The Cowboys kept taking chances on players that other clubs were thrilled to cut from their rosters. And what did they get for their troubles? Hoodlums, nutcases and out-and-out psychopaths, who somehow managed to pull it all together on Sunday afternoons, piling up more and more winning games and seasons. So what's a little coke and hookers?

Hats & Eyeglasses: A Family Love Affair with Gambling
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3 of 3 people found the following review helpful
4.0 out of 5 stars A must for any CFFL, December 25, 2008
Great read. The first chapter will grab you. The next 100 pages will keep your attention. And after that you probably won't want to put it down. The book brilliantly fills in a lot of the gaps between the various headlines over the years (Jimmy's firing, the White House, Emmitt's holdout, bringing in Deion, Irvin's arrest(s), etc.) as well as providing a glimpse into the rather salacious lifestyles of many of America's Team's finest (Irvin, Harper, Haley...) Highly recommend it - especially for the Cowboy fan for life like me. GO COWBOYS!
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2 of 2 people found the following review helpful
5.0 out of 5 stars Great Book, October 30, 2008
By 
C. Wilson "jack burton" (Eugene, OR United States) - See all my reviews
(REAL NAME)   
Boys Will Be Boys is a very interesting look at the Cowboys who won three Super Bowls in the early '90s, despite their complete lack of discipline and self restraint. Pearlman wisely follows the stories of Charles Haley and Michael Irvin, showing how being dysfunctional in life doesn't necessarily translate into dysfunctionality on the field. The Cowboys played with a kind of bravado that only America's Team could play with, and they won a hell of a lot of games.

The best thing about this book are the insane stories about the Cowboys. There is the story of Michael Irvin stabbing a teammate with a pair of barber scissors. Another story is about a few teammates buying a house in a suburban neighborhood called the "White House", used to do drugs and have sex with women. The stories go on and on, and they are always interesting.

Pearlman did a great job researching this book, and doesn't let anyone off the hook. He goes into great detail on Jerry Jones and Jimmy Johnson's good and bad sides. He doesn't pull any punches but also doesn't take any cheap shots, unlike the despicable journalist known as Skip Bayless.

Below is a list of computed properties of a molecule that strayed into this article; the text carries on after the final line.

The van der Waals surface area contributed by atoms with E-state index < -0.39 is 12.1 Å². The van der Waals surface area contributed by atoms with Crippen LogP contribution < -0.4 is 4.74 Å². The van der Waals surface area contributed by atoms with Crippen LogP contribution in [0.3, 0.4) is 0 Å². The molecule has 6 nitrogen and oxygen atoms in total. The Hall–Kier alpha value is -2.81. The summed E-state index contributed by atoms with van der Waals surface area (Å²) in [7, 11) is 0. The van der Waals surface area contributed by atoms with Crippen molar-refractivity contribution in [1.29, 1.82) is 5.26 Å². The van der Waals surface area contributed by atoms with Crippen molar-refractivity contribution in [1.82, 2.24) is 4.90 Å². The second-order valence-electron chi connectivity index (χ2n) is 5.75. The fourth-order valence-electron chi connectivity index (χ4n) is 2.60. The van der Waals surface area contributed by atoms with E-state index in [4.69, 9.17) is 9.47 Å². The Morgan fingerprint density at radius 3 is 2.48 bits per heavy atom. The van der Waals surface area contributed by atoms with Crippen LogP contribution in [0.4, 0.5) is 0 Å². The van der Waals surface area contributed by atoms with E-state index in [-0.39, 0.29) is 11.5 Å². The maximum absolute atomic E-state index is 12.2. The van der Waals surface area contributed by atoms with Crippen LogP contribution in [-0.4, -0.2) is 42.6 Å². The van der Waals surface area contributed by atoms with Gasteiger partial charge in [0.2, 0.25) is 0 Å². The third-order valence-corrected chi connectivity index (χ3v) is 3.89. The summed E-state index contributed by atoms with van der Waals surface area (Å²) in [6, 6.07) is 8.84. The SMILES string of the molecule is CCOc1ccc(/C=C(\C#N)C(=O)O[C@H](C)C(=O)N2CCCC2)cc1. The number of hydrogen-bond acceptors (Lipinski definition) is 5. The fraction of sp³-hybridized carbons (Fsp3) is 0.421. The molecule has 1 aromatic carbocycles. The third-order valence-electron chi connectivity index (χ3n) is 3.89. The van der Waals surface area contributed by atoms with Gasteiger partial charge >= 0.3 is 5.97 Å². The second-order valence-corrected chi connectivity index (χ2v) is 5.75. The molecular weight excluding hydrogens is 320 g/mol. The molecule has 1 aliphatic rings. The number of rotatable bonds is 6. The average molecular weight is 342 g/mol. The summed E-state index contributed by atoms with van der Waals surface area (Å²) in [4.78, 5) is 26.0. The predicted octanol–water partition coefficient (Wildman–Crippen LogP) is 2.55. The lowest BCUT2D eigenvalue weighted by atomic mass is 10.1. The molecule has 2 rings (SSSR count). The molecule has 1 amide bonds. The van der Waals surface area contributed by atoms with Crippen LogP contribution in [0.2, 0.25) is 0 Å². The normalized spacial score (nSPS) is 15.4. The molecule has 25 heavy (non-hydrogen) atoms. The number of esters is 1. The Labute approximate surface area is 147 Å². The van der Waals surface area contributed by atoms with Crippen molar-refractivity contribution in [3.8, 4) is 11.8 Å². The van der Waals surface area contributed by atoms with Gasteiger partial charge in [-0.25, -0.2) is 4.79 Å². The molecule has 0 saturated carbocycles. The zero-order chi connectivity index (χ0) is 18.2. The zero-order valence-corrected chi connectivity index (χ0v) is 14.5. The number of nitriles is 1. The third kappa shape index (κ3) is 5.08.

I highly recommend reading this book if you are a football fan. It shows how a team can still compete while having a myriad of problems. The entire book is fascinating and draws a surprising amount of parallels with the Cowboys of 2008.
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4 of 5 people found the following review helpful
5.0 out of 5 stars "You mean to tell me there are places where women get naked? And they serve food there, too?", December 26, 2008
Anyone who spent any time out in clubs or had friends or relatives in either the "entertainment" industry or law enforcement in the Dallas/Ft Worth area heard stories of the excesses of Michael Irvin, Charles Haley, Deion Sanders, Emmitt Smith, Kenny Gant ("You mean to tell me there are places where women get naked? And they serve food there, too?") as well as other Dallas Cowboy football players and staff in the 1990's. The existence of a player owned "safe house" (the White House) where players and staff could indulge in drugs, alcohol, violence and a seemingly endless supply of willing women was an open secret. The near fatal DUI accident of right tackle Erik Williams and other car crashes involving players were hushed up with assistance from a compliant and dependent media. A caravan of limos ferrying "skanks" for the enjoyment of players and their guests (better to bring known women than chance the dangers of women found in clubs and hotels) to Tempe, Arizona for Super Bowl XXX. What could anyone say? Owner Jerry Jones had included his own party vehicle in the caravan...a six bed tour bus that had once been owned by Whitney Houston. The Cowboys were consumed and controlled by their giant egos and addictions.

All this excess could be forgiven, overlooked and hushed up until the Cowboys committed the unpardonable sin. The Dallas Cowboys quit winning and began to look foolish. The Cowboys began to show the effects of partying, bad coaching, foolish management decisions and lack of leadership and were being beaten on the field. Author Jeff Pearlman returns with yet another book of sports heroes gone bad: Boys Will be Boys, the Glory Days and Party Nights of the Dallas Cowboys Dynasty. Following the ascent of the 1990's Dallas Cowboys team, from the acquisition by Jerry Jones to the multiple Super Bowl appearances to the drug use, whoring, suicide attempts and lawlessness that was an open secret in the Metroplex, Pearlman holds nothing back. There are moments of good behavior, humor and community service, but they are overwhelmed by the sheer volume of the excesses practiced by many on the team. What sets this book apart is Pearlman's meticulous research; the hours spent talking to players, ex-players, law enforcement, front office and coaching staff. It would be easy to lay out all the misdeeds of the Cowboys squads (and coaching staff) under coaches Jimmy Johnson and Barry Switzer. Rather than vilify the players, Pearlman tracks the decline and end of the "anything goes" Cowboys. He is quick to point out factors and backgrounds that might have predisposed some of the behaviors. He also acknowledges the press' part in turning a blind eye in order to get scoops and party with the players. From the top of the Cowboy food chain Pearlman dissects the choices and is very blunt in his appraisals of players and staff (finally someone outs John Blake as a waste of space and divisive in the locker room). The out of control organization was in danger of destroying the legacy left by previous owners, coaches and players as well as destroying thier own futures. While Pearlman gives an accounting of misdeeds he also gives room for a bittersweet epilogue, the induction into the Football Hall of Fame of Michael Irvin. This is a must for any true Cowboy fan who can appreciate the complexity of today's football machine and wants the Cowboys to succeed once again.